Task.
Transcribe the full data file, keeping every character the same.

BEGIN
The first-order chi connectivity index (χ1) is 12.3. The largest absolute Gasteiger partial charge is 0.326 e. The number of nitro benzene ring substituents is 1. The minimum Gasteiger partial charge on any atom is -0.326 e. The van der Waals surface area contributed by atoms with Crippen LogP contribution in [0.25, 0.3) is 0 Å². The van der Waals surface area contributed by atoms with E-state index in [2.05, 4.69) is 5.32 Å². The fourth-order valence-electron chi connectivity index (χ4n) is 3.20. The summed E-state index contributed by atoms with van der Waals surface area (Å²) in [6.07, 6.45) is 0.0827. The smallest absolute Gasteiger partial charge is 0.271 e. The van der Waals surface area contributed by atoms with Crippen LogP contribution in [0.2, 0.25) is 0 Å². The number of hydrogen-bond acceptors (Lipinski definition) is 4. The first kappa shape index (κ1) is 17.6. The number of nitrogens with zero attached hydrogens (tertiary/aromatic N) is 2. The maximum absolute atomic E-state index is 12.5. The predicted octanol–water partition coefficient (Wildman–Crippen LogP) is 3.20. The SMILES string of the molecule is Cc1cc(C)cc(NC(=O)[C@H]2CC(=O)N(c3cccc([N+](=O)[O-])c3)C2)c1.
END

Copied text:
The first-order chi connectivity index (χ1) is 12.3. The largest absolute Gasteiger partial charge is 0.326 e. The number of nitro benzene ring substituents is 1. The minimum Gasteiger partial charge on any atom is -0.326 e. The van der Waals surface area contributed by atoms with Crippen LogP contribution in [0.25, 0.3) is 0 Å². The van der Waals surface area contributed by atoms with E-state index in [2.05, 4.69) is 5.32 Å². The fourth-order valence-electron chi connectivity index (χ4n) is 3.20. The summed E-state index contributed by atoms with van der Waals surface area (Å²) in [6.07, 6.45) is 0.0827. The smallest absolute Gasteiger partial charge is 0.271 e. The van der Waals surface area contributed by atoms with Crippen LogP contribution in [0.2, 0.25) is 0 Å². The number of hydrogen-bond acceptors (Lipinski definition) is 4. The first kappa shape index (κ1) is 17.6. The number of nitrogens with zero attached hydrogens (tertiary/aromatic N) is 2. The maximum absolute atomic E-state index is 12.5. The predicted octanol–water partition coefficient (Wildman–Crippen LogP) is 3.20. The SMILES string of the molecule is Cc1cc(C)cc(NC(=O)[C@H]2CC(=O)N(c3cccc([N+](=O)[O-])c3)C2)c1.